Okely rightly points out that subjectivity is seen mainly as a impediment to knowledge, as something that needs to be kept from undermining our efforts to know the world. She makes a good case for the idea that subjectivity is actually the “medium” through which we understand other people. In an important sense, we might say, the anthropologist’s subjective experience is our measuring instrument, so it does seem somewhat odd to think of it as something to be kept out of our study of other people. She cites Maquet as suggesting that fieldwork is actually only something we do out of necessity, when studying illiterate cultures, and Nadet for suggesting that anthropologists should work in teams in order to avoid dependence on a “single mind” for experience. I think she makes a compelling case for approaching subjectivity as a substantive virtue of participant observation rather than a necessary evil.

I’m less comfortable with the somewhat radical conclusion she draws from this, and with the gendering of the issue. These are brought together in a quote from Anaïs Nin’s diaries:

Now analysis is revealing how little objectivity there is in man’s thinking … Man generalizes from experience and denies the source of his generalizations. Woman individualizes and personalizes, but ultimately analysis will reveal that the rationalizations of man are a disguise to his personal bias, and that woman’s intuition was nothing more than a recognition of the influence of the personal in all thought. (Quoted by Okely, p. 29)

It is one thing to promote subjectivity and quite another to denigrate objectivity. The idea that it is somehow false, and perhaps even oppressive, doesn’t sit very comfortably with me. The quest for objectivity, as I understand it, has never tried to disguise the fact of personal biases; it has merely suggested that those biases can be countered and that a limited, but clear, view of the facts can be achieved. Finally, I really don’t think that subjectivity and objectivity are gendered traits. As Nin points out, men are ultimately as subjectively grounded as women, although in 1975 it may have been accurate to say the men were more conditioned to check their subjective biases and adopt an objective stance. Today, four decades later, women are raised with the same awareness of objective reality as men. Indeed, I would add that women are as capable of objectivity as men. I’m not going to get into the question of whether this capacity is equally distributed among men and women, though I hope it won’t be controversial to suggest that it’s not equally distributed among individuals. Moreover, the interest in being objective is itself a personal matter, a subjective attitude, if you will.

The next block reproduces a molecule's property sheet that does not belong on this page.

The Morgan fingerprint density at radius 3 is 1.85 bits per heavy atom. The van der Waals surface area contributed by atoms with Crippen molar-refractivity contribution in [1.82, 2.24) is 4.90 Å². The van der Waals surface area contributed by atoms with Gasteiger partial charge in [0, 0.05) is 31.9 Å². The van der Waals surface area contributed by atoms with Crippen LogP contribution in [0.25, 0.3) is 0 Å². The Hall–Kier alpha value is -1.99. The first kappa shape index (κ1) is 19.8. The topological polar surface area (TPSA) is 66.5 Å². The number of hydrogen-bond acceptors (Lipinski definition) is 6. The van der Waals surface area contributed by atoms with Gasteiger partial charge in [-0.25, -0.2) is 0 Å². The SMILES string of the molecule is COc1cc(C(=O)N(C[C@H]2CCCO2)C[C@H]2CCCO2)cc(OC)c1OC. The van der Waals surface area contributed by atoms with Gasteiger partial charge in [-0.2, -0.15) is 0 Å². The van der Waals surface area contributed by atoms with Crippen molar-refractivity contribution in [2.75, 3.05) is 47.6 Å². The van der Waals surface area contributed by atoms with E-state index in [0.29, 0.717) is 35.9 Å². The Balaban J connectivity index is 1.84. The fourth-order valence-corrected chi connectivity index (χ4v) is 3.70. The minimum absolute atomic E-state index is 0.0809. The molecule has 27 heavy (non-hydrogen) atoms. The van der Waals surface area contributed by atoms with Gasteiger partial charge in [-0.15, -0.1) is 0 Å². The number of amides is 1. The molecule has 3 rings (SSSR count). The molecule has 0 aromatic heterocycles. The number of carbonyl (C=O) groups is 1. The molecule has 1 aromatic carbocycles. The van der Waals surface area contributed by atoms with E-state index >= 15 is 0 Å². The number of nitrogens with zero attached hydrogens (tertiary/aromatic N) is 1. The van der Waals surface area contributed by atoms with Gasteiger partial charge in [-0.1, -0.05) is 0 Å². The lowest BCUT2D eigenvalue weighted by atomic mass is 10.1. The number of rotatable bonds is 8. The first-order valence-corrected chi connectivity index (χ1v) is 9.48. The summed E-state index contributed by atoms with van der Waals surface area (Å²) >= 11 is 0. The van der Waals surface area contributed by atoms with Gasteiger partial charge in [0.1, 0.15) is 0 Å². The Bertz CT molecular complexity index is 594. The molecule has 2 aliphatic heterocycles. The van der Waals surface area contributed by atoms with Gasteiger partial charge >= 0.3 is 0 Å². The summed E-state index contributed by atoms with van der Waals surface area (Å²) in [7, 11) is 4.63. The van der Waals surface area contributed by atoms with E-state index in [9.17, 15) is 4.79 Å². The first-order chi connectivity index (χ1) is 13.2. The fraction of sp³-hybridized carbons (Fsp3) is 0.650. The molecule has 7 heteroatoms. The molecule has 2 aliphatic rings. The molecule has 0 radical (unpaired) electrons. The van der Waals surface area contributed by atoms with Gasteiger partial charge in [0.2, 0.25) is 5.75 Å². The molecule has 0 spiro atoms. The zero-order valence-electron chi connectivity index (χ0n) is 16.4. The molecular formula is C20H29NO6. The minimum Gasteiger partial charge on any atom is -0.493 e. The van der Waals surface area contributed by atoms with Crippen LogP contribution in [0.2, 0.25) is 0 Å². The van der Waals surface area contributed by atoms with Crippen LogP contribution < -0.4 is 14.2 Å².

It’s not my place to propose feminist strategy, but I don’t think the rhetorical opposition of a genuine female subjectivity with a mere pretense of male objectivity gets the issue quite right. Subjectivity and objectivity alike can be authentic postures or superficial gestures. We can pursue them in earnest or merely pay lip service to them. Men are no more capable of pretending here than women are. And women, in my experience, are are no less capable than men of recognizing and overcoming subjective sources of error.